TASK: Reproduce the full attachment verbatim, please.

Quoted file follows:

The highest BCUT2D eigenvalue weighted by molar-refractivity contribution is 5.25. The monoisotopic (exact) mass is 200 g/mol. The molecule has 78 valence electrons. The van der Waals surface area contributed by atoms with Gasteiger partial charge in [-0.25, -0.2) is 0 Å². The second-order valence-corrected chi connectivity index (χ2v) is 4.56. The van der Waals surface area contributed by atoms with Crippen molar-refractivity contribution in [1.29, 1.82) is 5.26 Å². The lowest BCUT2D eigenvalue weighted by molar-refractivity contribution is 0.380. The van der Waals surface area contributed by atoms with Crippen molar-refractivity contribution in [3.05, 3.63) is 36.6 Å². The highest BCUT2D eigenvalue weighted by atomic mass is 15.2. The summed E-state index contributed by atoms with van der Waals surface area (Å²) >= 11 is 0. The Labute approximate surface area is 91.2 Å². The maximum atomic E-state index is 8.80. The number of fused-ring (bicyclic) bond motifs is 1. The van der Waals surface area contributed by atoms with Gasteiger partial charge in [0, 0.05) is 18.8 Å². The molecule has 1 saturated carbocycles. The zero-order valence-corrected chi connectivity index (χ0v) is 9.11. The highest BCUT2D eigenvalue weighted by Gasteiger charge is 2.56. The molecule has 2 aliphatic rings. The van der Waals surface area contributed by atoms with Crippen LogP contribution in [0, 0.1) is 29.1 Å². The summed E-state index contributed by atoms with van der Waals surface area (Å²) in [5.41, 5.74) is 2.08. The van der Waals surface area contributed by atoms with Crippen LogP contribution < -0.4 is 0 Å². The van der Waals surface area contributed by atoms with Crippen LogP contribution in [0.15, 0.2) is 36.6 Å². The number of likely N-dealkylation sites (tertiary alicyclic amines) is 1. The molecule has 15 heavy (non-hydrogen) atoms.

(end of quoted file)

The highest BCUT2D eigenvalue weighted by molar-refractivity contribution is 5.25. The monoisotopic (exact) mass is 200 g/mol. The molecule has 78 valence electrons. The van der Waals surface area contributed by atoms with Gasteiger partial charge in [-0.25, -0.2) is 0 Å². The second-order valence-corrected chi connectivity index (χ2v) is 4.56. The van der Waals surface area contributed by atoms with Crippen molar-refractivity contribution in [1.29, 1.82) is 5.26 Å². The lowest BCUT2D eigenvalue weighted by molar-refractivity contribution is 0.380. The van der Waals surface area contributed by atoms with Crippen molar-refractivity contribution in [3.05, 3.63) is 36.6 Å². The highest BCUT2D eigenvalue weighted by atomic mass is 15.2. The summed E-state index contributed by atoms with van der Waals surface area (Å²) >= 11 is 0. The Labute approximate surface area is 91.2 Å². The maximum atomic E-state index is 8.80. The number of fused-ring (bicyclic) bond motifs is 1. The van der Waals surface area contributed by atoms with Gasteiger partial charge in [0, 0.05) is 18.8 Å². The molecule has 1 saturated carbocycles. The zero-order valence-corrected chi connectivity index (χ0v) is 9.11. The highest BCUT2D eigenvalue weighted by Gasteiger charge is 2.56. The molecule has 2 aliphatic rings. The van der Waals surface area contributed by atoms with Crippen LogP contribution in [0, 0.1) is 29.1 Å². The summed E-state index contributed by atoms with van der Waals surface area (Å²) in [5.41, 5.74) is 2.08. The van der Waals surface area contributed by atoms with Crippen LogP contribution < -0.4 is 0 Å². The van der Waals surface area contributed by atoms with Crippen LogP contribution in [0.15, 0.2) is 36.6 Å². The number of likely N-dealkylation sites (tertiary alicyclic amines) is 1. The molecule has 15 heavy (non-hydrogen) atoms.